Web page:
Mother of stab victim claims lack of justice

 

THE MOTHER of a man stabbed to death in his own home said there was “no justice system in this country” after his killer was sentenced to nine years in prison for his manslaughter.

The Dublin man had previously been sentenced to life in prison for his murder, but the Court of Criminal Appeal overturned his conviction and ordered a retrial at the Central Criminal Court.

Martin Toland (36), a father of one from Walkinstown Park, was last month found guilty of the manslaughter of Alan Nolan (28) at his apartment in Cedar Brook Walk, Ballyfermot, Dublin, on September 8th, 2007. He had denied his murder.

Toland was also sentenced to a concurrent seven years in prison for seriously injuring Mr Nolan’s friend, James Carroll (now 32) on the same occasion. He had denied that charge too, insisting he had stabbed both men in their hearts in self-defence.

Mr Justice Barry White said yesterday the jury had not believed his account of having been threatened by the victims and of having acted in self-defence; the jury had actually found him guilty of manslaughter by reason of provocation, something he had denied in Garda interviews.

The judge said he had to accept the jury’s verdict and also Toland’s account of picking the knife up in Alan Nolan’s apartment.

“Fatal stabbings ought to attract lengthy sentences,” he said, adding that elements in society resorted to knives to resolve differences and had little or no respect for human life.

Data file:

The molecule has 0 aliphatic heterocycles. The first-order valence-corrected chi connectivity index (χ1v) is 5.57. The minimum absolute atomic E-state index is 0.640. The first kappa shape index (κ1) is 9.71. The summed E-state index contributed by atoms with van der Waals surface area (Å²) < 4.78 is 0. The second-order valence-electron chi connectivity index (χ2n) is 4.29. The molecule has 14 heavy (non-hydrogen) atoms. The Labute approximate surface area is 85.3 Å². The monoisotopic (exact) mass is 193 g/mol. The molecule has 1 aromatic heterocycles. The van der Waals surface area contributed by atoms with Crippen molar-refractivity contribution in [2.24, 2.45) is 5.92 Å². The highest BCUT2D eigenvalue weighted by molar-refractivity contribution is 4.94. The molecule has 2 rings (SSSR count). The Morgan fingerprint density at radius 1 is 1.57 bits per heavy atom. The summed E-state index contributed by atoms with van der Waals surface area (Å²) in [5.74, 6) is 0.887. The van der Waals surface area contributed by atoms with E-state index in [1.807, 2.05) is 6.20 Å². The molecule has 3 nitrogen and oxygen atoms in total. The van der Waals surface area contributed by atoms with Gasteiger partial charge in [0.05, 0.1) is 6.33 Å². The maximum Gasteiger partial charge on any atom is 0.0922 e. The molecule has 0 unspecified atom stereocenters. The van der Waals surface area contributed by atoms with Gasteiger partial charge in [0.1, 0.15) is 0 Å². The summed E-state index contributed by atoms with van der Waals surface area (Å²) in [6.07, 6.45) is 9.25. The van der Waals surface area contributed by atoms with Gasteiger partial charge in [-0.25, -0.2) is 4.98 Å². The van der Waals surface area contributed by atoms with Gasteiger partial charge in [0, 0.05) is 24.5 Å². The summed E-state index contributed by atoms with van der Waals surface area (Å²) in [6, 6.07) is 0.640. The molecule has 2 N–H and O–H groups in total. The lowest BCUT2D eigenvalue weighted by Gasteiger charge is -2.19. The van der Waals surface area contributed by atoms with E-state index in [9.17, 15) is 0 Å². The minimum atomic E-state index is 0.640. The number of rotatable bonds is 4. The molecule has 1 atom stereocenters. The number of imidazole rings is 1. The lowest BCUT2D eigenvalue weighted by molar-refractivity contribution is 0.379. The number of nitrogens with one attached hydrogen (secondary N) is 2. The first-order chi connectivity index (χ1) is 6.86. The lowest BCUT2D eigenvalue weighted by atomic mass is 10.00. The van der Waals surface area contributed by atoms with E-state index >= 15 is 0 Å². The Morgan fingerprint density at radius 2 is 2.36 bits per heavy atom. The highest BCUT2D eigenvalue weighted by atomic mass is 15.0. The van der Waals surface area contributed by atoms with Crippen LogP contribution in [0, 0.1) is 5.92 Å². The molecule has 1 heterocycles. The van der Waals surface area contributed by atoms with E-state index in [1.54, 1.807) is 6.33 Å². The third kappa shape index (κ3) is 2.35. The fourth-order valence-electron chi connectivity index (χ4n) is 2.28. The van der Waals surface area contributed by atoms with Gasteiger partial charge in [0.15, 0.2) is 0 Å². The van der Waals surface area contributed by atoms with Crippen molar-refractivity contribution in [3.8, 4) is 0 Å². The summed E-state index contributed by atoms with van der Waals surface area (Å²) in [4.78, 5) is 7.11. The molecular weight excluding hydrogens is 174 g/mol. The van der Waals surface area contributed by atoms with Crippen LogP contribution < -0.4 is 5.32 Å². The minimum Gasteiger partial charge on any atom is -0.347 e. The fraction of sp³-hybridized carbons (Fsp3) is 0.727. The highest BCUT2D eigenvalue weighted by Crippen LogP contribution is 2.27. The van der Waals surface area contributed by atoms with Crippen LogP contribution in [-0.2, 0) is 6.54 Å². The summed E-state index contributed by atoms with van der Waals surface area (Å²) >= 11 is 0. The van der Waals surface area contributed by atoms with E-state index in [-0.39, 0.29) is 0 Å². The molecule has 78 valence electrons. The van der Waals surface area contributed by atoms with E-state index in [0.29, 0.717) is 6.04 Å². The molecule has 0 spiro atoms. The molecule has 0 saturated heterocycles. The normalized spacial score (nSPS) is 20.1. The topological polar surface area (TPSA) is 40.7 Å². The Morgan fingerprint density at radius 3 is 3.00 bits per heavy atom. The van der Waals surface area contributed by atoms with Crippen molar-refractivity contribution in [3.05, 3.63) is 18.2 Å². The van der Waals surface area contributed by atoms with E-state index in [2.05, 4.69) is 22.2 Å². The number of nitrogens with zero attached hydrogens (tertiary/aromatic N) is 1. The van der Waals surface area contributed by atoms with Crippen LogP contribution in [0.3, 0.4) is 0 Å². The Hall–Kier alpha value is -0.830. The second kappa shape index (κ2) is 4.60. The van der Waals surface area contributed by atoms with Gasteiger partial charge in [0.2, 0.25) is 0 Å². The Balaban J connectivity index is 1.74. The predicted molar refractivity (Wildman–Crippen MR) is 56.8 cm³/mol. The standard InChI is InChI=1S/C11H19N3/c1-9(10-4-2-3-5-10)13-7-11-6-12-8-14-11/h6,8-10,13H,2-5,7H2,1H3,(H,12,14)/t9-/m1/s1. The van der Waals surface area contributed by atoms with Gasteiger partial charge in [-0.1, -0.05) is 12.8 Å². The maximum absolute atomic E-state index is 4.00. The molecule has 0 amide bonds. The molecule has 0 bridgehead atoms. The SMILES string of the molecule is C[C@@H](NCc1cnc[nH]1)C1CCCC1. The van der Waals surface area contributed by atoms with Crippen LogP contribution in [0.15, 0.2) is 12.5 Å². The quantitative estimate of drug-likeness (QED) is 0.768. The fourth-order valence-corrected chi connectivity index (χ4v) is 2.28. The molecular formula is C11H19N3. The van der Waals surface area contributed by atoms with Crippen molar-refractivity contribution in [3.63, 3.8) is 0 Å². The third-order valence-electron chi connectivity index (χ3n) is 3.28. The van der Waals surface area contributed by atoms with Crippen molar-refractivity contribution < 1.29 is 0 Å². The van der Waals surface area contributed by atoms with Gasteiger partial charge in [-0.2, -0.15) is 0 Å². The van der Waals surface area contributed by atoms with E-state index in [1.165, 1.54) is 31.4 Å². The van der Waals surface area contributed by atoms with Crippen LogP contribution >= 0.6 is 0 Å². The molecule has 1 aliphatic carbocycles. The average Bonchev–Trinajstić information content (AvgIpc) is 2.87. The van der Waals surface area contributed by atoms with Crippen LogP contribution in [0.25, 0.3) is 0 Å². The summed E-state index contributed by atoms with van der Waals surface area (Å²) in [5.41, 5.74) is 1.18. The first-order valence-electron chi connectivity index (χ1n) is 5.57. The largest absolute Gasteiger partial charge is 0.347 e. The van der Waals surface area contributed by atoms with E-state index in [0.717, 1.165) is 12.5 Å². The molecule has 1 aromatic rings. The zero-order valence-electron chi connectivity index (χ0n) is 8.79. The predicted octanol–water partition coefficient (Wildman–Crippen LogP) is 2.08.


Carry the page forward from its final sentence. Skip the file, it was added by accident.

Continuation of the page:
Mr Justice White noted there was always more than one victim, as Mr Nolan had left behind a family and friends. He said he felt a sentence of 14 years would be appropriate.

“Fortunately for you . . . I’m constrained by the Court of Criminal Appeal from imposing such a sentence,” he said.

Mr Justice White took into account that Toland was not of good character, having offended before. He noted that he appeared to have offended while on bail awaiting his retrial. However, he said he could not take that conviction into account as it was under appeal.

He gave Toland credit for calling the emergency services and not fleeing the scene and imposed a nine-year sentence on the manslaughter count.

The judge added that Mr Carroll was lucky to be alive. “You’re fortunate that you’re not facing a double manslaughter sentence,” he told Toland. “If you hadn’t called the emergency services, he mightn’t be alive today.”

Mr Justice White noted that Toland had been sentenced to a concurrent seven years for that offence following his original conviction and he considered this appropriate.

As Toland had spent 21 months in custody after his original trial, Mr Justice White suspended 2½ years of each sentence.

Afterwards, Mr Nolan’s mother, Marian Nolan, said: “To say we’re disappointed is an understatement. The judge said he felt he should have given him 14 years but his hands were tied by the Court of Criminal Appeal.”

She said she was very disillusioned with the legal system.

“Disgusted is not the word. There is no system. There is no justice system in this country . . . We will never get over it.”